Officers and directors of companies that have had data breaches have become targets of litigation through shareholder derivative claims since the consumer class-action claims have had a difficult time making it past the causation of harm threshold. Those officers and directors may now sigh in relief, if only briefly, following a November 30, 2016, ruling by the District Court in the Home Depot Shareholder Derivative Litigation dismissing the shareholders’ claims against the officers and directors. (Court’s Order)
The general theory of data breach shareholder derivative claims is that when a company has a data breach, the damages to the value of the company begin to accrue at the time of the breach (or, discovery of the breach) through expenses such as response and remediation costs and litigation costs, as well as diminution in brand value, all of which then reduces the value of the shareholders’ investment in the company thereby causing harm to the shareholders. Because the officers and directors consciously failed to act in the face of known risks to prevent those risks, the theory goes, they breached their duties of care and loyalty to the company and should be held responsible for such losses.
In the Home Depot ruling, the court found that the plaintiff did not meet their burden of proving the officers and directors “consciously failed to act in the face of a known duty to act” which the court called an “incredibly high hurdle for the plaintiff to overcome” and remarked that it was “not surprising that they failed to do so.”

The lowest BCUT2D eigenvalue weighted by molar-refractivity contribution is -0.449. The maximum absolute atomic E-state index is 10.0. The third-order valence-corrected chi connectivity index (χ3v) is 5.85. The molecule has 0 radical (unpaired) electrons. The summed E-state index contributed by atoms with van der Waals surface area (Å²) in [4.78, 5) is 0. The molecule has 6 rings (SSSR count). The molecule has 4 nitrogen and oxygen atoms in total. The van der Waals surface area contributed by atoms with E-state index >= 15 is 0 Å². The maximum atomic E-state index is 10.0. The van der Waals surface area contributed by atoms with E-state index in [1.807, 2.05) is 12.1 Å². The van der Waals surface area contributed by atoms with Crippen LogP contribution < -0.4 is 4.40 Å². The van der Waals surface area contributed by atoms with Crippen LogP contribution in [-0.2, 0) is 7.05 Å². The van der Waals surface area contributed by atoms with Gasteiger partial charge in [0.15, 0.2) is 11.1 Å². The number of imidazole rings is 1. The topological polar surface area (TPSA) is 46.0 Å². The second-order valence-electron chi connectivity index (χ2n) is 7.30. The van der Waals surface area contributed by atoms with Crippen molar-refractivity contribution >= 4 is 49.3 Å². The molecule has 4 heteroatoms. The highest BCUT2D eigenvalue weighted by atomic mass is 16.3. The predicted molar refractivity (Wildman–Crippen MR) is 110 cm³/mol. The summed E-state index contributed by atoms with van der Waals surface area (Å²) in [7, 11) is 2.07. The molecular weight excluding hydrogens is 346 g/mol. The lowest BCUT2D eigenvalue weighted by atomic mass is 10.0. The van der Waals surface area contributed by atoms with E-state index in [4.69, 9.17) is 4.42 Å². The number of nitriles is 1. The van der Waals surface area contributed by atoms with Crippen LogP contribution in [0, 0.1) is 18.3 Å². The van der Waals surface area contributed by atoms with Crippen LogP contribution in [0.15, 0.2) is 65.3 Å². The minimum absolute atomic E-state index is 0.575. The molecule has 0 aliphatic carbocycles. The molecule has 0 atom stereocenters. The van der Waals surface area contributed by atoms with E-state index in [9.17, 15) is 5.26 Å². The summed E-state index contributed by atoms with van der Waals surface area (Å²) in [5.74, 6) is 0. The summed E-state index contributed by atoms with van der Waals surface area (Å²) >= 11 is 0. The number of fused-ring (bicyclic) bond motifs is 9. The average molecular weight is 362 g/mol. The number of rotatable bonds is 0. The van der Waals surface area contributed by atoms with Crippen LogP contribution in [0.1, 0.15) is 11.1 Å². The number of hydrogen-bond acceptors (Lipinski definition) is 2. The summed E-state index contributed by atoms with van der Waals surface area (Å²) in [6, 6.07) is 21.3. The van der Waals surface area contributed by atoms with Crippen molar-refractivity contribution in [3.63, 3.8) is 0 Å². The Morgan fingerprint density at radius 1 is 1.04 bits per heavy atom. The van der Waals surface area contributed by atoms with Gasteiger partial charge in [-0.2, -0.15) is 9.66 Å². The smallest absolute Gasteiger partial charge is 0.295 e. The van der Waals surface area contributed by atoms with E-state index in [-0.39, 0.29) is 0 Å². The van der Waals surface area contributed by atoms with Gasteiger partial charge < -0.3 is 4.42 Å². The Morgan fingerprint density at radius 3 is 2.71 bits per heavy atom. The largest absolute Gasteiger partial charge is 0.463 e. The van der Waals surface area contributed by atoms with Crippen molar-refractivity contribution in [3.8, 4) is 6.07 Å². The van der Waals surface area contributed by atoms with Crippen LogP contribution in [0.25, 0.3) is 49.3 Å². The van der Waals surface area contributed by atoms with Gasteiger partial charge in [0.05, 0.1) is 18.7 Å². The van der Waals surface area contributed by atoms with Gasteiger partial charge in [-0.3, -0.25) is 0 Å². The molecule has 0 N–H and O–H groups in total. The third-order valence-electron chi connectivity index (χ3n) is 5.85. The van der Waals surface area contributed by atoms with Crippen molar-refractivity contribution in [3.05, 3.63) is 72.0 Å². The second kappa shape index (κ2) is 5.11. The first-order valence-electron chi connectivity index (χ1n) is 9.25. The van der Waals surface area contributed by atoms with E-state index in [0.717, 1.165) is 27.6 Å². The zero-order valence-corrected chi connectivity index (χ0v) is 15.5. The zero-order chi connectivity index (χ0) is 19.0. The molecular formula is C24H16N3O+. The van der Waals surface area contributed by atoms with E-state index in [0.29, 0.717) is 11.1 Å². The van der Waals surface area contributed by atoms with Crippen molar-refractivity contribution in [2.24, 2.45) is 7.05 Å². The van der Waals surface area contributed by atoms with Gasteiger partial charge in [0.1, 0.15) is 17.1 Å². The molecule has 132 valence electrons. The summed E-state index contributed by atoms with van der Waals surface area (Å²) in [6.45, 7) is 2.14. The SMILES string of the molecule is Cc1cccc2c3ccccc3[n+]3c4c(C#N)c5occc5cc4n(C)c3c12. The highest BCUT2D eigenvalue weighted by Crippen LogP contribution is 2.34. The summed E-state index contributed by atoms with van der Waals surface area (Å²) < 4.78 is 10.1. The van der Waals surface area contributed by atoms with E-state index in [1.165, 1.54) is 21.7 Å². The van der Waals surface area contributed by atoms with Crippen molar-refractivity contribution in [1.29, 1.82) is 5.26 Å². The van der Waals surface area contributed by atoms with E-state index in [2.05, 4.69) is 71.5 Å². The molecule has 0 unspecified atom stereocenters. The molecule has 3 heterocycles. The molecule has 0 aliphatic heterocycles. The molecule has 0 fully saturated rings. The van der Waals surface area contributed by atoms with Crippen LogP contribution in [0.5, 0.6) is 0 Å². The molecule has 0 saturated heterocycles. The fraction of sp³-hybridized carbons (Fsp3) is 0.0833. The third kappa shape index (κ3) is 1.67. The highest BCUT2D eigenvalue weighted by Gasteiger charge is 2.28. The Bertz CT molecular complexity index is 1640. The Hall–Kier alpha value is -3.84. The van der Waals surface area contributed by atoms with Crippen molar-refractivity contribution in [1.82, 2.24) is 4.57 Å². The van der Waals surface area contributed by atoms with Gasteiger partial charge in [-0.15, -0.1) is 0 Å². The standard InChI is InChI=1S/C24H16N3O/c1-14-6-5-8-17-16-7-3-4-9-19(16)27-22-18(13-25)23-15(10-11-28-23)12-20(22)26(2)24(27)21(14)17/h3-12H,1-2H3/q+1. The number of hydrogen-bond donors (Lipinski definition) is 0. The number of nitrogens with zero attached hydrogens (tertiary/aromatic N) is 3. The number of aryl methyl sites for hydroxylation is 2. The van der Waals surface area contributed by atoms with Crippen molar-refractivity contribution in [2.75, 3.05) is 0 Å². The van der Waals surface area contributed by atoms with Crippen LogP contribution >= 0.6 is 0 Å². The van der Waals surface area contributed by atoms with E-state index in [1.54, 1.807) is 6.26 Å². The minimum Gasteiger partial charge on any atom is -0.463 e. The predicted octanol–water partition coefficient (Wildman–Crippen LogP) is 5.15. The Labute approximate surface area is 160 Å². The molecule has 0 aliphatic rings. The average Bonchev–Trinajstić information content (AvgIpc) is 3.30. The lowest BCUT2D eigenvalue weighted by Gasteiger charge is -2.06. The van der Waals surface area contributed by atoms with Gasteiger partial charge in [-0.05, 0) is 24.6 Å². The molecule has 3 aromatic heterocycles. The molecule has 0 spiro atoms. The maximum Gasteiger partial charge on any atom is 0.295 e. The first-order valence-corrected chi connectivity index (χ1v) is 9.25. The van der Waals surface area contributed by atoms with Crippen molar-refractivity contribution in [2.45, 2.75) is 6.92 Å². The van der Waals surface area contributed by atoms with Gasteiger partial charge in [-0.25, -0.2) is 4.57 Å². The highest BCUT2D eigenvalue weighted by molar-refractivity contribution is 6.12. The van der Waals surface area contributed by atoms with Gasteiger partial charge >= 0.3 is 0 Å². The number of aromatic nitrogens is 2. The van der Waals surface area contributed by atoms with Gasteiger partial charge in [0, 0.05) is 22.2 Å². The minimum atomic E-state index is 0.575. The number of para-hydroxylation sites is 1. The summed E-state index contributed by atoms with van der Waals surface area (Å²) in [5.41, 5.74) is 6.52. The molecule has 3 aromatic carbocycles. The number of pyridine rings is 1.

This is a little simplistic and should not be taken as a “Get Out of Jail Free” pass for many reasons, including that the Court’s Order was 30 pages and there are more nuanced cybersecurity, corporate, and shareholder derivative issues that will be examined more closely in a future post. But for now, this at least one ray of hope for officers and directors looking for a reason to sleep a little better tonight.
Enjoy it while you can, it won’t last forever …
Shawn Tuma (@shawnetuma) is a business lawyer with an internationally recognized reputation in cybersecurity, computer fraud, and data privacy law. He is a Cybersecurity & Data Privacy Partner at Scheef & Stone, LLP, a full-service commercial law firm in Texas that represents businesses of all sizes throughout the United States and, through its Mackrell International network, around the world.